Background: The current guidelines for primary prophylaxis of variceal hemorrhage in cirrhotic patients recommend screening for varices with upper endoscopy (EGD). Utilization and outcomes of screening in clinical practice are unknown. Objective: Our purpose was to determine the use of endoscopic variceal screening in diverse practice settings and to determine factors associated with the finding of esophageal varices. Design: Endoscopic reports generated by the Clinical Outcomes Research Initiative (CORI) repository were analyzed to determine the use, changes over time, and findings of screening upper endoscopies between January 1, 2000, and December 31, 2003. Setting: Data from 68 CORI practices (70% community/17% academic/13% Veterans Affairs Medical Center [VAMC]) were evaluated. Patients: A total of 1688 of 172,854 EGDs were performed for the purpose of screening for varices. Results: Overall, there was a linear increase in annual proportion of screening EGDs performed (P < .0001). A significantly greater proportion of variceal screening EGDs are performed in academic centers compared with VAMC and community practices. Varices were found in 881 screened patients (52.2%). Varices were found more often in Child-Pugh class B/C (71.9%) compared with Child-Pugh class A (42.7%) patients. Of those with varices found, patients with Child-Pugh class B/C were more likely to have large varices than were patients with Child-Pugh class A (P = .02). Limitations: A limitation of this study was the inability to determine the total number of cirrhotic patients cared for at each CORI site included in this study. Conclusions: Endoscopic screening for varices represents a small proportion of all upper endoscopies performed. This proportion increased between 2000 and 2003. Varices were found more frequently in patients with more severe liver disease.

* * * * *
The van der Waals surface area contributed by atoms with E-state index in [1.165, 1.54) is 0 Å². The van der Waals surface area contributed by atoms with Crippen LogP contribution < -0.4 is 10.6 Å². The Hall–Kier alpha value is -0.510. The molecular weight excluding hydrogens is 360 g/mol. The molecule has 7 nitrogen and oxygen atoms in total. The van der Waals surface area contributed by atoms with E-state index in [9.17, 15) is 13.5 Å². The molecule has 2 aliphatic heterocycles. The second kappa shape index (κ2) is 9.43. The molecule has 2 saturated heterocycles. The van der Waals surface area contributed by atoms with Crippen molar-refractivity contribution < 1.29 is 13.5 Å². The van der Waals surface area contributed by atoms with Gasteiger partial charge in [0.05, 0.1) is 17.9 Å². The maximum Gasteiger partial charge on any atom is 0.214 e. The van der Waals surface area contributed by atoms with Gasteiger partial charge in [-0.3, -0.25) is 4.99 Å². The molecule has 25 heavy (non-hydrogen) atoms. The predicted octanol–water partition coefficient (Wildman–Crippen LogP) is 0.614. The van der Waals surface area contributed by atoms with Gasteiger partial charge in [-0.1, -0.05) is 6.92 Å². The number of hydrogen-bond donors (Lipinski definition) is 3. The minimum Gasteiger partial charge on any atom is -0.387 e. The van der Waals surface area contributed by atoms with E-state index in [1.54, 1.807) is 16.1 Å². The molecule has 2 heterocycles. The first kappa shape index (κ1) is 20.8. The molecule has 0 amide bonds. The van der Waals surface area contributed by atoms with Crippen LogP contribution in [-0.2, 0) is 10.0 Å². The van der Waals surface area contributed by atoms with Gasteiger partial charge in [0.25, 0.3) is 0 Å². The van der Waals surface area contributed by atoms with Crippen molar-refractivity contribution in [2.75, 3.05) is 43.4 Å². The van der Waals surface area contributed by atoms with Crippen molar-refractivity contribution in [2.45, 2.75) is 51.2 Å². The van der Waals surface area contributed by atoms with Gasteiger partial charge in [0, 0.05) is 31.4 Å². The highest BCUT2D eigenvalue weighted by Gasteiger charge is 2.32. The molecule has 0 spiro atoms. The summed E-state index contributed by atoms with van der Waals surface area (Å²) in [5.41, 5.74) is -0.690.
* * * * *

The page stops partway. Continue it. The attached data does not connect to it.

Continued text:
ASJC Scopus subject areas
- Radiology Nuclear Medicine and imaging